The George and Dragon Leighton Buzzard
The Corn Exchange - site of the George and Dragon - in an Illustrated London News engraving of 1863
The George and Dragon Public House: 9 Lake Street, Leighton Buzzard [earlier The George]
The Manor of Leighton Buzzard alias Grovebury was the principal landowner in the town before the 19th century. Bedfordshire & Luton Archives & Records Service has a full run of court rolls from 1393 to 1727 [KK619-715] and another full run from 1704 to 1867 [X288/1-23]. The service also has court rolls for other manor to own land in the town, the Prebendal Manor, from 1448 to 1459, 1588 to 1591, 1611 to 1622, 1627 and 1631 [KK792-1798]. Detailed study of these would be bound to produce quite full histories for most licensed premises in the town. Unfortunately such study would take a very long time. Thus the histories of licensed premises in these web pages are quite summary and not necessarily the full story.
Maureen Brown, June Masters and Tom Lawson wrote a book called The Old Pubs of Leighton Buzzard and Linslade which was published by Leighton Linslade Local History Research Group in 1994. In producing the book they used sources at Bedfordshire & Luton Archives & Records Service, Buckinghamshire Record Office, Northamptonshire Record Office as well as a number of published sources. In notes lent to Bedfordshire and Luton Archives and Records Service, maureen Brown states that Charles Pym was admitted to the Cock in 1672 on surrender of William Pym.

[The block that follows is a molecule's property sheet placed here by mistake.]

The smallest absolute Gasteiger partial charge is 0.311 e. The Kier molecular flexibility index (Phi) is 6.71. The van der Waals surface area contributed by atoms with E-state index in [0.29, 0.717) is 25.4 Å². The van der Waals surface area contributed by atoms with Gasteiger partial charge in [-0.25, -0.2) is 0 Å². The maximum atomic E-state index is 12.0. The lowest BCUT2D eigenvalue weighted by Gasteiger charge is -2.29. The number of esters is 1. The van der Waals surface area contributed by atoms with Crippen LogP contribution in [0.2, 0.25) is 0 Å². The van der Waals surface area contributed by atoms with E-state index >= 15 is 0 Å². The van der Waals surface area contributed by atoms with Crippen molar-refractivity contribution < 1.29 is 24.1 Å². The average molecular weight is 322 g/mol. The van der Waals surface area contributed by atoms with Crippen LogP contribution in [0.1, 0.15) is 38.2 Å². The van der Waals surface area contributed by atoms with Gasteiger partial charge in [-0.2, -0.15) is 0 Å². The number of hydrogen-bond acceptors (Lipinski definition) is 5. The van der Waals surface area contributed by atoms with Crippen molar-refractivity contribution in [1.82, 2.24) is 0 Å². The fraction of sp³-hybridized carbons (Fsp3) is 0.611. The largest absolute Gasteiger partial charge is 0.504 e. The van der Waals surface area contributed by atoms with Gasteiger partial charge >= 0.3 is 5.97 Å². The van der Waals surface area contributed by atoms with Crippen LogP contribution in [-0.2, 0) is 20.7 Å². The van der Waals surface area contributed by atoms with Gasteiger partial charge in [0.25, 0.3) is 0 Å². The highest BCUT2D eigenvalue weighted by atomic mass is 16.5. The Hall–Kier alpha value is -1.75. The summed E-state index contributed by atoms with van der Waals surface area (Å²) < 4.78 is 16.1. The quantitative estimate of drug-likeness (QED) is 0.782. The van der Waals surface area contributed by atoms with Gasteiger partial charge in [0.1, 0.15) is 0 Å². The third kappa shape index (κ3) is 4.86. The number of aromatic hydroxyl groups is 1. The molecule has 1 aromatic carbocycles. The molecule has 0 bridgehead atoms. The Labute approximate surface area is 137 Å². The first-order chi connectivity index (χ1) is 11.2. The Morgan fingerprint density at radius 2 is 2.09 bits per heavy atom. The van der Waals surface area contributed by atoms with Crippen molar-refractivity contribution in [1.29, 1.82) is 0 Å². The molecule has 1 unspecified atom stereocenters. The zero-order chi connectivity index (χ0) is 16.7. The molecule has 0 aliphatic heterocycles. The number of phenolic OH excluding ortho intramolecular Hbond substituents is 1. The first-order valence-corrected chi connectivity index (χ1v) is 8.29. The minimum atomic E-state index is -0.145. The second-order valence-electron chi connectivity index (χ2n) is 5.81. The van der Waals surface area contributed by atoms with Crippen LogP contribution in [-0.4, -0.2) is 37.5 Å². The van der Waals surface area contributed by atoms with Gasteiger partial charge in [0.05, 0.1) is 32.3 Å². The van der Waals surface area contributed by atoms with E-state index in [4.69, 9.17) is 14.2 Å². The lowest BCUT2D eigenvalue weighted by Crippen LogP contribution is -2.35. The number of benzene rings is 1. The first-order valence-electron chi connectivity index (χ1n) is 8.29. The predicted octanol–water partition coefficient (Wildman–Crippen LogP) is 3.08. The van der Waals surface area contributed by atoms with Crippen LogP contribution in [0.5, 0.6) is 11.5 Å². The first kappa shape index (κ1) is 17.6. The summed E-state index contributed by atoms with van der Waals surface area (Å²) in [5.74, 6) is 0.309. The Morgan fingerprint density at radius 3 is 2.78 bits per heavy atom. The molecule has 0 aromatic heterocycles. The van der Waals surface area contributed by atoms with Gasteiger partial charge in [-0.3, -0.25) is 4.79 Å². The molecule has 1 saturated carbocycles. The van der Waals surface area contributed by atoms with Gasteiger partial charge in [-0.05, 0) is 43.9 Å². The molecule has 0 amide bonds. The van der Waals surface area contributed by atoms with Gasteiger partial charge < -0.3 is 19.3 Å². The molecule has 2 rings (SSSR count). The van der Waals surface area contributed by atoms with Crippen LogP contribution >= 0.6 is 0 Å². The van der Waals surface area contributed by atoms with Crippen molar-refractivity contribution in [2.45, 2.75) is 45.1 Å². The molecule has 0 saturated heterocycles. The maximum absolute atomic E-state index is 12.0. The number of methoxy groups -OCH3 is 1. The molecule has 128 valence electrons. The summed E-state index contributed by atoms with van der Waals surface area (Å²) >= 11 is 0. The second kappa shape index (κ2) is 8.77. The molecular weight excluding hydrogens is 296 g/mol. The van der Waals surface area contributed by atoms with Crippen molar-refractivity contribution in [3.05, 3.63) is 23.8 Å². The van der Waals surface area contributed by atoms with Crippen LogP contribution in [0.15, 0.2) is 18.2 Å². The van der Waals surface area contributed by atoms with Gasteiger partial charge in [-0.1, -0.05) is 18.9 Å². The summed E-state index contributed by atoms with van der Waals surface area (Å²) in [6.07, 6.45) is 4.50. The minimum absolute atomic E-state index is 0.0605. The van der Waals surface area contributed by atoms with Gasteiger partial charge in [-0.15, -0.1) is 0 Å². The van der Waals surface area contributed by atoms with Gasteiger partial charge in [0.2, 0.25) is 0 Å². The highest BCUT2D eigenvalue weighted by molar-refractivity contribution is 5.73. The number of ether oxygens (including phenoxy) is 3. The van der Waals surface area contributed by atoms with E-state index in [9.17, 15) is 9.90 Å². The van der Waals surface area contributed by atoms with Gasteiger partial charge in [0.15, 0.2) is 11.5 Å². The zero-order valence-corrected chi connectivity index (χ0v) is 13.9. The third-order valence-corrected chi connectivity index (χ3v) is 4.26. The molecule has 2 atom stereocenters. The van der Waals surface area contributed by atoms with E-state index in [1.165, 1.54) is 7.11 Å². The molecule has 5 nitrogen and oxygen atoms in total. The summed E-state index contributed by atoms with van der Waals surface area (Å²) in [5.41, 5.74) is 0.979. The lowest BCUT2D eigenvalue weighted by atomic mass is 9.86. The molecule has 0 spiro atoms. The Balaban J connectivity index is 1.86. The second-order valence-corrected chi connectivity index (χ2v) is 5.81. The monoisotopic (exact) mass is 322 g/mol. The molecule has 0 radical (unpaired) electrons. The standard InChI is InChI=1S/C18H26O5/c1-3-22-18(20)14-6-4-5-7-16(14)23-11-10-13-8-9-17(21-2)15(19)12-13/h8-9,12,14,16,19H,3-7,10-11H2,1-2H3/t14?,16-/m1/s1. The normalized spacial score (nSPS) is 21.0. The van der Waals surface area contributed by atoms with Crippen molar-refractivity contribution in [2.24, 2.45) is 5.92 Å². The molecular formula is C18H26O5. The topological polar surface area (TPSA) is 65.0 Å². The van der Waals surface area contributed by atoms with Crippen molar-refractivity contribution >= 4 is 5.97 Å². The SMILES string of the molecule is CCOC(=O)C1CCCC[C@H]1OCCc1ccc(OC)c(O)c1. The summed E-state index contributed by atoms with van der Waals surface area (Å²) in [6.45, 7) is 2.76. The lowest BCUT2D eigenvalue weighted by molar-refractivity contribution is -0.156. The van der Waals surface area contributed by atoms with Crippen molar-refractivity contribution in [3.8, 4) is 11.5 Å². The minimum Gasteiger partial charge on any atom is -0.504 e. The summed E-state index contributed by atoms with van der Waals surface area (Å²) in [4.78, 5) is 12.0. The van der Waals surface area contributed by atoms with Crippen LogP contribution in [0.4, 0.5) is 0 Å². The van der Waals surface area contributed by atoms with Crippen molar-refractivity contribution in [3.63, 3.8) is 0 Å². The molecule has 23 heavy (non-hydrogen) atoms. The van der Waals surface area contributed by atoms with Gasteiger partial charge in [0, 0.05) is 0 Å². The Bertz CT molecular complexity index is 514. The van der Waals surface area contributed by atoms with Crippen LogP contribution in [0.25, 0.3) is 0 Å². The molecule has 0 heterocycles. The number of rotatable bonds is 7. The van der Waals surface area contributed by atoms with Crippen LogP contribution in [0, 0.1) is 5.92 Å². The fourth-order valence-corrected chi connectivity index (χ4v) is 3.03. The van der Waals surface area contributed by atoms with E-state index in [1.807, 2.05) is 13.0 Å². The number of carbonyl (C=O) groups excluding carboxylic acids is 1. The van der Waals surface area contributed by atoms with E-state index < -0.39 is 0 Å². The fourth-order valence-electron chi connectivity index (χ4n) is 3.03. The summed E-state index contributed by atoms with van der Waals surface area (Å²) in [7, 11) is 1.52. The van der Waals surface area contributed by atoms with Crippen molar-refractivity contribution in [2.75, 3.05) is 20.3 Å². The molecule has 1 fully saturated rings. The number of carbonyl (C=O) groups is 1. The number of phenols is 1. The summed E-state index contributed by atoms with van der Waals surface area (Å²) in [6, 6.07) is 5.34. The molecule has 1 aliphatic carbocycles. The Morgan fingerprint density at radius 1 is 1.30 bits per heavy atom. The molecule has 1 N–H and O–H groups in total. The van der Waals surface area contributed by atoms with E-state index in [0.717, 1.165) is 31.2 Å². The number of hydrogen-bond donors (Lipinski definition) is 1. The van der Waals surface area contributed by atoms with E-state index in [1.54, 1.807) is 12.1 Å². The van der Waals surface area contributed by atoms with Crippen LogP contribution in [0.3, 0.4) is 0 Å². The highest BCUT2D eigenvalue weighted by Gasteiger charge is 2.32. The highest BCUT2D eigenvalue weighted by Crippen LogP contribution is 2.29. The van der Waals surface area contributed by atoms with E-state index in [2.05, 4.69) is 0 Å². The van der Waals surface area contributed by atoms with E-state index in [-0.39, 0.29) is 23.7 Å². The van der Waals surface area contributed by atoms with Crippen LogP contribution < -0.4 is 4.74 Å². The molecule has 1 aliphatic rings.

In 1705 the copyhold inn called the George was surrendered by Charles and Sara Pym to the occupier Andrew Gladman [X288/1]. Gladman and his wife Sarah surrendered the inn along with two acres called Home Close to Peter Harding of Leighton Buzzard, hatter in 1719 [X288/3], Harding being admitted at the Manorial Court held the next year [X288/3]. Harding died in 1730 and his "infant" [i.e. not of age twenty one] grandson, Mark Fountaine, was duly admitted [X288/4]. In 1743 Fountaine sold the George to Peter Deverell, who was admitted the next year [X288/5].
In 1960 Bedfordshire Historical Records Society published a volume, its fortieth, dedicated to diaries. County Archivist Joyce Godber edited and published the diary of Leighton Buzzard Justice of the Peace John Salusbury (1713-1787) written between the years 1757 and 1759. He visited the George twice during the period of the diary, both times to meetings of his club, the Civil Society, on 19th January and 8th June 1758.
Bedfordshire & Luton Archives & Records Service has a formulary and notebook kept by 18th century attorney Benjamin Pyne which contains a list of twelve licensed properties in the town in 1761. Each inn also has a name beside it which appears to be the name of the licensee. The George is linked with the name of Edward Walker.